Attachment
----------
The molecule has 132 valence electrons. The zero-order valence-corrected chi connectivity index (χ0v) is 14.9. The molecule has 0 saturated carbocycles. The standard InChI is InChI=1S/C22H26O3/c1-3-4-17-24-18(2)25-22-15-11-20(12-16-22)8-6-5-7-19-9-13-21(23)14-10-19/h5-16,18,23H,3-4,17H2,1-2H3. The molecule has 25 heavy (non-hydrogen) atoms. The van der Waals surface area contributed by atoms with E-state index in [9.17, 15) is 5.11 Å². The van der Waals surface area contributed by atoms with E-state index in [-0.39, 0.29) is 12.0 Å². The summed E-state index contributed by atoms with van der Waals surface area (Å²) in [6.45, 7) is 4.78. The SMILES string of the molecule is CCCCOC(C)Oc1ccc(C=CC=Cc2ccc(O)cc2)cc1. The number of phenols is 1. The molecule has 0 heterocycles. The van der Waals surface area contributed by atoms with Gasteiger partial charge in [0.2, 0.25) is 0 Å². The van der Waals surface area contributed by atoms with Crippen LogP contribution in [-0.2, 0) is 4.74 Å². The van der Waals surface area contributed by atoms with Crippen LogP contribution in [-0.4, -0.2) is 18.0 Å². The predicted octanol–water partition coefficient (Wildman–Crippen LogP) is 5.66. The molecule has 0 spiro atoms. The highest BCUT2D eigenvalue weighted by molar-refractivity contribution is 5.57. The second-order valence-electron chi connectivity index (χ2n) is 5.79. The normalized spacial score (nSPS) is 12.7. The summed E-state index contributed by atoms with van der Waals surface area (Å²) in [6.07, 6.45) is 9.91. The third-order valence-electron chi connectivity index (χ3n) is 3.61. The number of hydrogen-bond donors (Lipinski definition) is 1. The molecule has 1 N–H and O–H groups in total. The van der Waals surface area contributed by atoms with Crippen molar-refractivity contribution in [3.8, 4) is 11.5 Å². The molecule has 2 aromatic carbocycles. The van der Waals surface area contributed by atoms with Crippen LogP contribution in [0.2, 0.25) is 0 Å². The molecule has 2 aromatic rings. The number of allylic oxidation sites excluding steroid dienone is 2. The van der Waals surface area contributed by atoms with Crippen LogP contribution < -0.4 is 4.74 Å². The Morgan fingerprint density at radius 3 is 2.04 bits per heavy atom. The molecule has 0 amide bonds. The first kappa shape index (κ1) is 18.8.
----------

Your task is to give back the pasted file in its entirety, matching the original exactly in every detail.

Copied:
The molecule has 132 valence electrons. The zero-order valence-corrected chi connectivity index (χ0v) is 14.9. The molecule has 0 saturated carbocycles. The standard InChI is InChI=1S/C22H26O3/c1-3-4-17-24-18(2)25-22-15-11-20(12-16-22)8-6-5-7-19-9-13-21(23)14-10-19/h5-16,18,23H,3-4,17H2,1-2H3. The molecule has 25 heavy (non-hydrogen) atoms. The van der Waals surface area contributed by atoms with E-state index in [9.17, 15) is 5.11 Å². The van der Waals surface area contributed by atoms with E-state index in [-0.39, 0.29) is 12.0 Å². The summed E-state index contributed by atoms with van der Waals surface area (Å²) in [6.45, 7) is 4.78. The SMILES string of the molecule is CCCCOC(C)Oc1ccc(C=CC=Cc2ccc(O)cc2)cc1. The number of phenols is 1. The molecule has 0 heterocycles. The van der Waals surface area contributed by atoms with Gasteiger partial charge in [0.2, 0.25) is 0 Å². The van der Waals surface area contributed by atoms with Crippen LogP contribution in [-0.2, 0) is 4.74 Å². The van der Waals surface area contributed by atoms with Crippen LogP contribution in [-0.4, -0.2) is 18.0 Å². The predicted octanol–water partition coefficient (Wildman–Crippen LogP) is 5.66. The molecule has 0 spiro atoms. The highest BCUT2D eigenvalue weighted by molar-refractivity contribution is 5.57. The second-order valence-electron chi connectivity index (χ2n) is 5.79. The normalized spacial score (nSPS) is 12.7. The summed E-state index contributed by atoms with van der Waals surface area (Å²) in [6.07, 6.45) is 9.91. The third-order valence-electron chi connectivity index (χ3n) is 3.61. The number of hydrogen-bond donors (Lipinski definition) is 1. The molecule has 1 N–H and O–H groups in total. The van der Waals surface area contributed by atoms with Crippen molar-refractivity contribution in [3.8, 4) is 11.5 Å². The molecule has 2 aromatic carbocycles. The van der Waals surface area contributed by atoms with Crippen LogP contribution in [0.2, 0.25) is 0 Å². The molecule has 2 aromatic rings. The number of allylic oxidation sites excluding steroid dienone is 2. The van der Waals surface area contributed by atoms with Crippen LogP contribution < -0.4 is 4.74 Å². The Morgan fingerprint density at radius 3 is 2.04 bits per heavy atom. The molecule has 0 amide bonds. The first kappa shape index (κ1) is 18.8.